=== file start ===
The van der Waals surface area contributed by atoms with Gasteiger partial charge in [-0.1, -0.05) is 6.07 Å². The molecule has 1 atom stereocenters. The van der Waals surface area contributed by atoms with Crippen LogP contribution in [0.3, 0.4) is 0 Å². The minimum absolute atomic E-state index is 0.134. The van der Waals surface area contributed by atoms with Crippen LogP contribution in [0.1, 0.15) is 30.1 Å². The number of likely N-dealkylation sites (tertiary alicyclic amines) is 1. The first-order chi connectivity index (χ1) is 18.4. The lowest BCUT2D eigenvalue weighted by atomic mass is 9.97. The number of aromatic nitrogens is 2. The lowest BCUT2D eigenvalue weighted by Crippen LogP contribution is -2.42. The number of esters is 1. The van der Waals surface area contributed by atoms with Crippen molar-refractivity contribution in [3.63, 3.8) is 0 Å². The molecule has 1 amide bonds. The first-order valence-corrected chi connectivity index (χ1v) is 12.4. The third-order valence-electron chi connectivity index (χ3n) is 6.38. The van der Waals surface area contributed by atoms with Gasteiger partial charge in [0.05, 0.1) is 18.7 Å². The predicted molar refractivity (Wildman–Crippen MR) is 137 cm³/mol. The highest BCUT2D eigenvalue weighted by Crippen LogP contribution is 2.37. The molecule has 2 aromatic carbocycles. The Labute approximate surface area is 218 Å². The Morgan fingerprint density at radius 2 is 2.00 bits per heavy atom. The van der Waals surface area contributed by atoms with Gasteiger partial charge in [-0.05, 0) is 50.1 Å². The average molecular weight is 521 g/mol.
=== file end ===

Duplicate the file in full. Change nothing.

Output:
The van der Waals surface area contributed by atoms with Gasteiger partial charge in [-0.1, -0.05) is 6.07 Å². The molecule has 1 atom stereocenters. The van der Waals surface area contributed by atoms with Crippen LogP contribution in [0.3, 0.4) is 0 Å². The minimum absolute atomic E-state index is 0.134. The van der Waals surface area contributed by atoms with Crippen LogP contribution in [0.1, 0.15) is 30.1 Å². The number of likely N-dealkylation sites (tertiary alicyclic amines) is 1. The first-order chi connectivity index (χ1) is 18.4. The lowest BCUT2D eigenvalue weighted by atomic mass is 9.97. The number of aromatic nitrogens is 2. The lowest BCUT2D eigenvalue weighted by Crippen LogP contribution is -2.42. The number of esters is 1. The van der Waals surface area contributed by atoms with Crippen molar-refractivity contribution in [3.63, 3.8) is 0 Å². The molecule has 1 amide bonds. The first-order valence-corrected chi connectivity index (χ1v) is 12.4. The third-order valence-electron chi connectivity index (χ3n) is 6.38. The van der Waals surface area contributed by atoms with Gasteiger partial charge in [0.05, 0.1) is 18.7 Å². The predicted molar refractivity (Wildman–Crippen MR) is 137 cm³/mol. The highest BCUT2D eigenvalue weighted by Crippen LogP contribution is 2.37. The molecule has 2 aromatic carbocycles. The Labute approximate surface area is 218 Å². The Morgan fingerprint density at radius 2 is 2.00 bits per heavy atom. The van der Waals surface area contributed by atoms with Gasteiger partial charge in [-0.05, 0) is 50.1 Å². The average molecular weight is 521 g/mol.